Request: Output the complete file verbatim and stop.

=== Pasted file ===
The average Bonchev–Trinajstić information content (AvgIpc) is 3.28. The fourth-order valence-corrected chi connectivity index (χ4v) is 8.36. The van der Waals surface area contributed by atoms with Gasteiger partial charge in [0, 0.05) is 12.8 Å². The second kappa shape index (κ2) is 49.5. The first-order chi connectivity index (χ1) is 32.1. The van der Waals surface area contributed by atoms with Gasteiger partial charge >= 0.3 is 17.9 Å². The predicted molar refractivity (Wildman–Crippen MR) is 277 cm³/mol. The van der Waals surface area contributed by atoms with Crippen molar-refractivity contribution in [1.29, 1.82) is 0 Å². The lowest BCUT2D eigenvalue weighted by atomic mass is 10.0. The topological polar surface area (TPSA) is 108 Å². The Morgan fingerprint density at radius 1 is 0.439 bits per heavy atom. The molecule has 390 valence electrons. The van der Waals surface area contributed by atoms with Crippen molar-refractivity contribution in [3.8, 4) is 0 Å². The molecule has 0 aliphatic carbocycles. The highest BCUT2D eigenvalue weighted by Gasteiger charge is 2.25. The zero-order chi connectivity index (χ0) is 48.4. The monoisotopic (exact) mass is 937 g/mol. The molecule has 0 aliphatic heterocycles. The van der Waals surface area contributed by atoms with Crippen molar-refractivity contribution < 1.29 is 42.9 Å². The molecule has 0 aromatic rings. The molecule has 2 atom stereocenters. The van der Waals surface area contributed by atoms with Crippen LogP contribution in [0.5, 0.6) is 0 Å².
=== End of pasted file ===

The average Bonchev–Trinajstić information content (AvgIpc) is 3.28. The fourth-order valence-corrected chi connectivity index (χ4v) is 8.36. The van der Waals surface area contributed by atoms with Gasteiger partial charge in [0, 0.05) is 12.8 Å². The second kappa shape index (κ2) is 49.5. The first-order chi connectivity index (χ1) is 32.1. The van der Waals surface area contributed by atoms with Gasteiger partial charge >= 0.3 is 17.9 Å². The predicted molar refractivity (Wildman–Crippen MR) is 277 cm³/mol. The van der Waals surface area contributed by atoms with Crippen molar-refractivity contribution in [1.29, 1.82) is 0 Å². The lowest BCUT2D eigenvalue weighted by atomic mass is 10.0. The topological polar surface area (TPSA) is 108 Å². The Morgan fingerprint density at radius 1 is 0.439 bits per heavy atom. The molecule has 390 valence electrons. The van der Waals surface area contributed by atoms with Crippen molar-refractivity contribution in [3.8, 4) is 0 Å². The molecule has 0 aliphatic carbocycles. The highest BCUT2D eigenvalue weighted by Gasteiger charge is 2.25. The zero-order chi connectivity index (χ0) is 48.4. The monoisotopic (exact) mass is 937 g/mol. The molecule has 0 aliphatic heterocycles. The van der Waals surface area contributed by atoms with Crippen molar-refractivity contribution < 1.29 is 42.9 Å². The molecule has 0 aromatic rings. The molecule has 2 atom stereocenters. The van der Waals surface area contributed by atoms with Crippen LogP contribution in [0.5, 0.6) is 0 Å².